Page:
Universities across the UK may be seeing strikes in the midst of the market revolution taking place.
Struggles At Universities
Many colleges and polytechnics across the UK may be seeing strikes in their near future, as the market crisis are causing some campuses to close and students & staff to be uncertain of their future.
Manchester Metropolitan University, the main institution in south Cheshire that offers higher education, has announced in February that it will be closing in 2019. This puts around 160 jobs at risk, which has caused staff to plan a two-day strike against the university this week. One senior academic described the atmosphere as “grim.”
“People are suffering from stress, anxiety and depression. People who haven’t had a day off in 20 years, now they’re taking two, three, four days off because they can’t really cope.”
MMU staff anticipate that this announcement will cause the campus to job cuts, as be anticipated enrollment decreases may require less staff to be present on the campus with time.
“Every faculty has been asked to present plans that include massive cost savings; they’re of such an extent that we can’t see how it’s at all possible without future job losses,” said the branch secretary at the university union, Julie Wilkinson.
“We are amazing at recruiting students who come from non-traditional backgrounds. You meet parents and, because we have so many first-time university students, you change whole families, the idea of what a family can achieve and do. We have a real sense of being engaged with the community.”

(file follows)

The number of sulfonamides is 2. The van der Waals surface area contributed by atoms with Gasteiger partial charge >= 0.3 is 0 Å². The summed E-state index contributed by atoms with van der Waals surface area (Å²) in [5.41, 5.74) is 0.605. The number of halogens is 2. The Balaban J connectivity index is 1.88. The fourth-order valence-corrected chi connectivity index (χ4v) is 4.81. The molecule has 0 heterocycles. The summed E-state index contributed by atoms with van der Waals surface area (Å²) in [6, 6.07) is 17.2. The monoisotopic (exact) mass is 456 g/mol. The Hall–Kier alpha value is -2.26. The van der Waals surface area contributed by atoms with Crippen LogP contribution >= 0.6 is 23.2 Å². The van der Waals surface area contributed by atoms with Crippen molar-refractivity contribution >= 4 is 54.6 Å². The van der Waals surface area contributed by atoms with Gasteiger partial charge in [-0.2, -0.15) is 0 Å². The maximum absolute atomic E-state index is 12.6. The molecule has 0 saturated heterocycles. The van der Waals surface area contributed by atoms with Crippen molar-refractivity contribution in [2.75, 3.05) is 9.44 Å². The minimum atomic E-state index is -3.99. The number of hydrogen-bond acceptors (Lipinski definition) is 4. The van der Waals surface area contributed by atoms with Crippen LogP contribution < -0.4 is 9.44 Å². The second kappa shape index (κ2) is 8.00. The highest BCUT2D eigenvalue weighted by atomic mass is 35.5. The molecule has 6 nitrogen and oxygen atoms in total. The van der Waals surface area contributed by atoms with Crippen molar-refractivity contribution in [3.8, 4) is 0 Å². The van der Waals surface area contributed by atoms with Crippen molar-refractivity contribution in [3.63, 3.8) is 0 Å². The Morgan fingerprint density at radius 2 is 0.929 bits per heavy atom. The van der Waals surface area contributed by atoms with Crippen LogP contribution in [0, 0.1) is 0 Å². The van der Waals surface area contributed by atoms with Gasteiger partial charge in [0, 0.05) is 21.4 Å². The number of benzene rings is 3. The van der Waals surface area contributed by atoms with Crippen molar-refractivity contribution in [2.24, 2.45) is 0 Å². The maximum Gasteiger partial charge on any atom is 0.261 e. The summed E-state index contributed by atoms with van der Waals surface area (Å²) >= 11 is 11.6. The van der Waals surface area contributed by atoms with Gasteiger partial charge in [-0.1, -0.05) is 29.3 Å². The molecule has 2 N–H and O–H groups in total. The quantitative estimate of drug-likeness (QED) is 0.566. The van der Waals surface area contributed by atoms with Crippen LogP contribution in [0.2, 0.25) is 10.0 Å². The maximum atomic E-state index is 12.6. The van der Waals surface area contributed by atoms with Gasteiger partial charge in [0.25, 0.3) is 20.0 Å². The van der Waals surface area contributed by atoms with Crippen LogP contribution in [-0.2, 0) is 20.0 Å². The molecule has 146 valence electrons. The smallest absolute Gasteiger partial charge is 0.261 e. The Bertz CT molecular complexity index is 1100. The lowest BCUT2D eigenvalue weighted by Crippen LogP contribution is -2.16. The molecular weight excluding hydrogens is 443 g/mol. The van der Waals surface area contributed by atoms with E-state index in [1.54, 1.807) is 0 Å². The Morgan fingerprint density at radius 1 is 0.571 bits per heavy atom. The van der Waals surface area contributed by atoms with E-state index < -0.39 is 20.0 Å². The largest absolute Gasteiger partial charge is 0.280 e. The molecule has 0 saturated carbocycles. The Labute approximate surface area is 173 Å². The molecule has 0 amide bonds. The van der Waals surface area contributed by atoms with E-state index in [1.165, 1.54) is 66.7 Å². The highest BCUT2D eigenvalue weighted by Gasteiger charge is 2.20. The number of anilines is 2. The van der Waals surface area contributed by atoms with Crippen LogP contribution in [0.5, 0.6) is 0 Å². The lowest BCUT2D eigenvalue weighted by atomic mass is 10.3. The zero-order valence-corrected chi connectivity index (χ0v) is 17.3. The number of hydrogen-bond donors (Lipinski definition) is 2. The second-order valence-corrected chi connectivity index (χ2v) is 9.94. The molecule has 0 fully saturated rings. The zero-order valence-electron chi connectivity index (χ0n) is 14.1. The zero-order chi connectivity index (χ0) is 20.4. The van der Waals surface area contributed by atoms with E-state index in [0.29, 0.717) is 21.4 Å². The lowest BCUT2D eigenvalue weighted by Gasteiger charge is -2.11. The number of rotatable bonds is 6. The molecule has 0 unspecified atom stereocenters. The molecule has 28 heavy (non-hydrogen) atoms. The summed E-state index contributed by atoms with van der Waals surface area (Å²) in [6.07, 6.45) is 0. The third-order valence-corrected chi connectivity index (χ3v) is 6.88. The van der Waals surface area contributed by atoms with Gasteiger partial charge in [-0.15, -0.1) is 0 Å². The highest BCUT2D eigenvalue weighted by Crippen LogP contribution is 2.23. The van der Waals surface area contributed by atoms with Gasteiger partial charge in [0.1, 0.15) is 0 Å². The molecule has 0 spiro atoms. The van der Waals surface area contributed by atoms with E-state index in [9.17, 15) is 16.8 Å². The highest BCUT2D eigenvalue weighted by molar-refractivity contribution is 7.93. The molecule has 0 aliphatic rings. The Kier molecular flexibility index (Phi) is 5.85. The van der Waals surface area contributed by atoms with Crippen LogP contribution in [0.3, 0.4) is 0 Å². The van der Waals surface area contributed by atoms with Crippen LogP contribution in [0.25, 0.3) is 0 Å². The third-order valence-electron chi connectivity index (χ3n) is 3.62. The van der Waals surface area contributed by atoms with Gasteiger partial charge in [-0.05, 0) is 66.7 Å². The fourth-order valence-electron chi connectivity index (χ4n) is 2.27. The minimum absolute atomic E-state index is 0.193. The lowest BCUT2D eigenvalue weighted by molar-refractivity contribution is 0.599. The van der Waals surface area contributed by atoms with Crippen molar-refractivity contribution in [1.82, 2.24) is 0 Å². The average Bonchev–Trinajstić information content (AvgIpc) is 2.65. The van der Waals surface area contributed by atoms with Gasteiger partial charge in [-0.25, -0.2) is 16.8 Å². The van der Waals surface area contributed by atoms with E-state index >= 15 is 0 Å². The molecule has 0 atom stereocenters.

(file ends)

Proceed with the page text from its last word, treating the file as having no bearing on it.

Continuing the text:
She also points out that closing the Crewe campus, as well as others, will “leave a hole in the local economy,” which will be a huge disadvantage for students who are aiming to stay local for a higher education.
“Universities obviously make a massive difference to our students’ employability but the key factor is what you come in with – that’s partly what you achieve at A-level and partly a more general idea of social capital.”
According to the Observer, from 2011 to 2015, the enrollment rate of students in full-time courses in Russell Group universities increased by about 15 percent, while it decreased by 22.9 at MillionPlus institutions, which represent previous colleges and polytechnics. The data also showed that the enrollment rate of students at University Alliance dropped by 3.4 percent for local business links and by 7.1 percent for small specialist universities.
Universities all over the UK are expecting huge struggles and redundancies in light of Brexit and the government’s launch of the “ gold, silver and bronze” league table.